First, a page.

Whenever I needed to talk to a colleague, I’d have a call in the evening which was in the morning for my colleagues. Scheduling a time slot for that was crucial. Otherwise we’d keep missing each other whenever we were online due to the time difference. Occasionally I joined the daily standup meeting on Google Hangouts, allowing me to see familiar faces and reconnect, which was nice.
I was quite impressed by the amount of work I got done in the short amount of time. I believe this is due to the mindset I had whenever I sat down to work. I’d start the timer and work, period. No coffee sipping and chatting with colleagues, no interruptions, no meetings, just concentrated work. Once done with work, I could do whatever I wanted, like going to the beach or getting to know new places in a new city.
Make sure you have good internet that just works. I learned it the hard way that internet does not equal the internet you might be used to. Relying on some random Wi-Fi will cause you to lose time, guaranteed. You might be better off getting a 4G subscription. Depending on the country, these can be cheap.
Asynchronous communication only gets you that far. Talking to your peers, be it over phone or video, is sometimes inevitable. The less working time overlap you have with them, the higher the need to schedule those calls.
Keep in touch with your coworkers. Even thousands of kilometers away, you’re still part of a team with a certain culture. It’s nice to talk random nonsense unrelated to work with them. Cultivate that culture.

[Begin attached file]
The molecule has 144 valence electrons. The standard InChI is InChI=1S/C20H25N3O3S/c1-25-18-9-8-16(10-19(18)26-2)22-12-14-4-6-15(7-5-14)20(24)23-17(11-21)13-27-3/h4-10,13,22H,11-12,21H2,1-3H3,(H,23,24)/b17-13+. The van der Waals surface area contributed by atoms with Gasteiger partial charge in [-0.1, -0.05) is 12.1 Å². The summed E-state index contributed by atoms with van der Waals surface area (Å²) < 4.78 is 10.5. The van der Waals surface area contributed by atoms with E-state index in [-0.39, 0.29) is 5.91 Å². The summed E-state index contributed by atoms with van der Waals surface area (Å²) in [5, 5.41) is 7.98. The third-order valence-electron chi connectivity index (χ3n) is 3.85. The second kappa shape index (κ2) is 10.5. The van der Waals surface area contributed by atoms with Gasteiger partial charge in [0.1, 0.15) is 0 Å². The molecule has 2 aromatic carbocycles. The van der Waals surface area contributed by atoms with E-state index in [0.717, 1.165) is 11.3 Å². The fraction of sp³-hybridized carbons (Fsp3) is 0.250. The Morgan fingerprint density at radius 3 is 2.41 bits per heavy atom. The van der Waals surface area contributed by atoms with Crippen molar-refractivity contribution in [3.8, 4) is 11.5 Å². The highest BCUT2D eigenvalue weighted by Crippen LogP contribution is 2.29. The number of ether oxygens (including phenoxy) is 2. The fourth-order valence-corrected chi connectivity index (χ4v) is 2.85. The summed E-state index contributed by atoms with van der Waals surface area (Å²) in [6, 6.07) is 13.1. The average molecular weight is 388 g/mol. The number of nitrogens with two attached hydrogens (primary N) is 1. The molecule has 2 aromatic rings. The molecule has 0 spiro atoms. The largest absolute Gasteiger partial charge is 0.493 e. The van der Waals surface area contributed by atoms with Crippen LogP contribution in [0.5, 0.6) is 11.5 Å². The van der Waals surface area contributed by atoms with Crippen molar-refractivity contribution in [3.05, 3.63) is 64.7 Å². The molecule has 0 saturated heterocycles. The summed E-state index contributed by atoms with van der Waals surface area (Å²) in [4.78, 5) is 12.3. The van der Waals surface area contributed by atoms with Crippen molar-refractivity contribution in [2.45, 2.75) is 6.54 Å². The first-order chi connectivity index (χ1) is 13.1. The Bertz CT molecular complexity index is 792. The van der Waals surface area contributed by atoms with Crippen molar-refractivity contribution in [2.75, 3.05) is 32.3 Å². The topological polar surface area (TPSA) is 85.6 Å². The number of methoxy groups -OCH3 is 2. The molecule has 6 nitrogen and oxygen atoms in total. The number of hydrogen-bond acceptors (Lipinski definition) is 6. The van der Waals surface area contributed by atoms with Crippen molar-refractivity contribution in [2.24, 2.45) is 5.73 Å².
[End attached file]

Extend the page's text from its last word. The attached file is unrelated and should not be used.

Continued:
Not depending too much on coworkers is advantageous. Especially when the time overlap with them is small. In other words, work on independent projects.
If working from the place you’re staying at, make sure it has a proper table. Sitting on a bed might do it for an hour, but after that you’ll feel the bad posture.
When traveling with someone, plan and communicate with your partner in order to get some time for yourself to concentrate.
Your primary occupation is traveling. Working is something you do in between. So when you sit down to work, work. Don’t read the news, don’t check Twitter. This will save you time you can better spend on your primary occupation.
My initial intention was to get a glimpse into working remotely. Combining travel and work certainly did not achieve this since the setup is just too different. Instead, I think I did get an idea of the digital nomad lifestyle. I could see myself doing this again, possibly for longer and with a higher workload. I guess the higher the workload, the longer one needs to stay at a place in order to fully appreciate what it has to offer. Maybe you’d work four hours early in the morning and enjoy the afternoon and do another session in the evening. Heck, that might even be an option once in a while when working from home, allowing you to do sports or just enjoy a beautiful summer day. I can see people doing this more often in the future, breaking free from the standard 9 to 5 hours. But that’s a topic for a different day.
I’d like to thank ElectricFeel for giving me this unique opportunity. Of course I also have to thank Maro for supporting me and taking this trip of a lifetime with me.
If you have the opportunity to travel while working, I encourage you to take it. You won’t regret it.